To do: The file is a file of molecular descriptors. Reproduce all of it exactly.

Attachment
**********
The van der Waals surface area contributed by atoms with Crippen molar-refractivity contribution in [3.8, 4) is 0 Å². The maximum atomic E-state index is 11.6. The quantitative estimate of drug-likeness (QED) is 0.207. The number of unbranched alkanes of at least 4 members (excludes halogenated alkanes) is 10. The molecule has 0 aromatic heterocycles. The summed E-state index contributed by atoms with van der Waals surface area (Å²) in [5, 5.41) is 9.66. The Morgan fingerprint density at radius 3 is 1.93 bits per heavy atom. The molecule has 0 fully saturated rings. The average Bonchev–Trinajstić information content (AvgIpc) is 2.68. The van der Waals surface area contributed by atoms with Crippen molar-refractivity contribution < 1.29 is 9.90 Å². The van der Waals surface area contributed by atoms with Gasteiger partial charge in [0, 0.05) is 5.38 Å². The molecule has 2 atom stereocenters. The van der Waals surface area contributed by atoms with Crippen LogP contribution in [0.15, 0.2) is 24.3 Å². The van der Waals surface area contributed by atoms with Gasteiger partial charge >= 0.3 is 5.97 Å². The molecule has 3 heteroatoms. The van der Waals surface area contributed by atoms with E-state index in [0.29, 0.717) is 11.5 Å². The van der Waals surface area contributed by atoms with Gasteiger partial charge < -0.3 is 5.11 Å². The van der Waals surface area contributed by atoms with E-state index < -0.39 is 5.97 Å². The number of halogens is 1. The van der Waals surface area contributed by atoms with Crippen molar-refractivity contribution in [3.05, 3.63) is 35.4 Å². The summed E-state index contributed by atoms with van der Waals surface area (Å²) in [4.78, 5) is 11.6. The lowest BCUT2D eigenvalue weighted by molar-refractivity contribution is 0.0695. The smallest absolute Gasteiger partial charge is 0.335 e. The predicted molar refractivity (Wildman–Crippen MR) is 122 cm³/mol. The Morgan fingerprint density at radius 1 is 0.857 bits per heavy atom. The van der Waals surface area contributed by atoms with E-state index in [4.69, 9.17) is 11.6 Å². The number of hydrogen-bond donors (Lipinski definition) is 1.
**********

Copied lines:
The van der Waals surface area contributed by atoms with Crippen molar-refractivity contribution in [3.8, 4) is 0 Å². The maximum atomic E-state index is 11.6. The quantitative estimate of drug-likeness (QED) is 0.207. The number of unbranched alkanes of at least 4 members (excludes halogenated alkanes) is 10. The molecule has 0 aromatic heterocycles. The summed E-state index contributed by atoms with van der Waals surface area (Å²) in [5, 5.41) is 9.66. The Morgan fingerprint density at radius 3 is 1.93 bits per heavy atom. The molecule has 0 fully saturated rings. The average Bonchev–Trinajstić information content (AvgIpc) is 2.68. The van der Waals surface area contributed by atoms with Crippen molar-refractivity contribution < 1.29 is 9.90 Å². The van der Waals surface area contributed by atoms with Gasteiger partial charge in [0, 0.05) is 5.38 Å². The molecule has 2 atom stereocenters. The van der Waals surface area contributed by atoms with Crippen LogP contribution in [0.15, 0.2) is 24.3 Å². The van der Waals surface area contributed by atoms with Gasteiger partial charge >= 0.3 is 5.97 Å². The molecule has 3 heteroatoms. The van der Waals surface area contributed by atoms with E-state index in [0.29, 0.717) is 11.5 Å². The van der Waals surface area contributed by atoms with Gasteiger partial charge < -0.3 is 5.11 Å². The van der Waals surface area contributed by atoms with E-state index < -0.39 is 5.97 Å². The number of halogens is 1. The van der Waals surface area contributed by atoms with Crippen molar-refractivity contribution in [3.05, 3.63) is 35.4 Å². The summed E-state index contributed by atoms with van der Waals surface area (Å²) in [4.78, 5) is 11.6. The lowest BCUT2D eigenvalue weighted by molar-refractivity contribution is 0.0695. The smallest absolute Gasteiger partial charge is 0.335 e. The predicted molar refractivity (Wildman–Crippen MR) is 122 cm³/mol. The Morgan fingerprint density at radius 1 is 0.857 bits per heavy atom. The van der Waals surface area contributed by atoms with E-state index in [4.69, 9.17) is 11.6 Å². The number of hydrogen-bond donors (Lipinski definition) is 1.